Tuesday, March 10, 2015

Review: Ultimate Spider-Man "Freaky"

Before I begin, I'd like to quote an interview with Brian Michael Bendis, the original writer of Ultimate Spider-Man for the comics, consultant for this show, and writer for this episode. You can find the original article here, but there's a specific part I want to focus on.

"I've had a couple of these people coming up to me on Facebook," Bendis said. "I don't know what to say — 'You know, you're watching Disney XD.' It's not on Showtime. I want you to like it too, but like it in the context of what it's for. It's for kids. We're thinking of them while we write it."

Mr. Bendis, if I may politely give my rebuttal.

We know it's for kids. The fact that it airs on Disney XD was a bit of a tip-off.

I don't mind that there are some subtleties, nuances, and themes that get removed when you focus on writing a show for kids. All I'm asking for is that you write something good. I'm a firm believer in shows like Gravity Falls, which are obviously for kids but are still clever enough to be legitimately enjoyed by adults.

You're a good writer, Mr. Bendis. But just because something's for kids, that doesn't automatically mean you get to stop trying.

Anyway, let's start reviewing an episode based on an original story that even the writer hated.

A good sign, right?
It's your standard Freaky Friday plot, where two people walk a mile in each other's bodies. There's really nothing to differentiate it from other examples of the genre. The Freaky Friday plot was done much better in Justice League Unlimited. "The Great Brain Robbery." Lex Luthor/Flash. It's hilarious. Watch it.

Pre-Agents of S.M.A.S.H. Importance
Almost nil, but this episode does set up Mesmero's shtick, which will become very important for our final step on the Road to Hulk and the Agents of S.M.A.S.H.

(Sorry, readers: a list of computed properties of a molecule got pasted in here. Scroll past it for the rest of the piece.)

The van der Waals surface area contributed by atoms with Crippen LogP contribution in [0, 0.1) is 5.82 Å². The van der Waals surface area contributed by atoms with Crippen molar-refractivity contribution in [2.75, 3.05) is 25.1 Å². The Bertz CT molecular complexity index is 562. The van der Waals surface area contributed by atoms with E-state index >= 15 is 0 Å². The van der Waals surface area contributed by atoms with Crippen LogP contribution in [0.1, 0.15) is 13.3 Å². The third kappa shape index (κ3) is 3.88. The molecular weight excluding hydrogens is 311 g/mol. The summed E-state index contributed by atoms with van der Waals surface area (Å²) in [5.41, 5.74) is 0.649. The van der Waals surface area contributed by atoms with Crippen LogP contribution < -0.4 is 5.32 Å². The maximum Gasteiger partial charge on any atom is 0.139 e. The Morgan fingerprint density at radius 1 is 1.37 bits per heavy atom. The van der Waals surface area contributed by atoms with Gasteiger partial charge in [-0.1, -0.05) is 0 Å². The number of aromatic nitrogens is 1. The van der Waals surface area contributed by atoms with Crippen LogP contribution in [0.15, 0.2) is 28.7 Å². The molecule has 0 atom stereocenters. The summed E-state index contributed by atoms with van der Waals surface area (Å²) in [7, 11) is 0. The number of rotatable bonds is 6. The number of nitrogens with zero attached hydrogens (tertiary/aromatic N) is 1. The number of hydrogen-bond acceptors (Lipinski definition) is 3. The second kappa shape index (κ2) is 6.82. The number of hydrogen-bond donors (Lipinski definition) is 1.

While this episode is entirely based on two characters learning a little more about each other by literally walking in each other's shoes, very little is learned. Sure, Wolverine starts respecting Spider-Man's willingness to put up with high school bullcrap, despite being able to beat up anyone who gives him problems if he so chose. What does Peter learn about Wolverine by walking in his shoes? Only that Wolverine lives in constant fear of random attacks by Sabretooth.

I will compliment the animation. Peter and Wolverine still move like themselves, even when each other's bodies. And that works as a reminder of what's going on, seeing as how they actually had the voices match the bodies and not the minds, like some bodyswaps.

When all is said and done, this isn't necessarily a bad episode, but it really depends on your general enjoyment of this show's particular brand of humor. There's not much in the way of plot, so humor is all that remains. If you dislike this show's humor, you're gonna have a bad time.

So there, Mr. Bendis. You turned a premise you hated into something that you could have some fun with. I'm going to chalk that up as a win all around.

We'll see if that streak can stay alive. See you next time.

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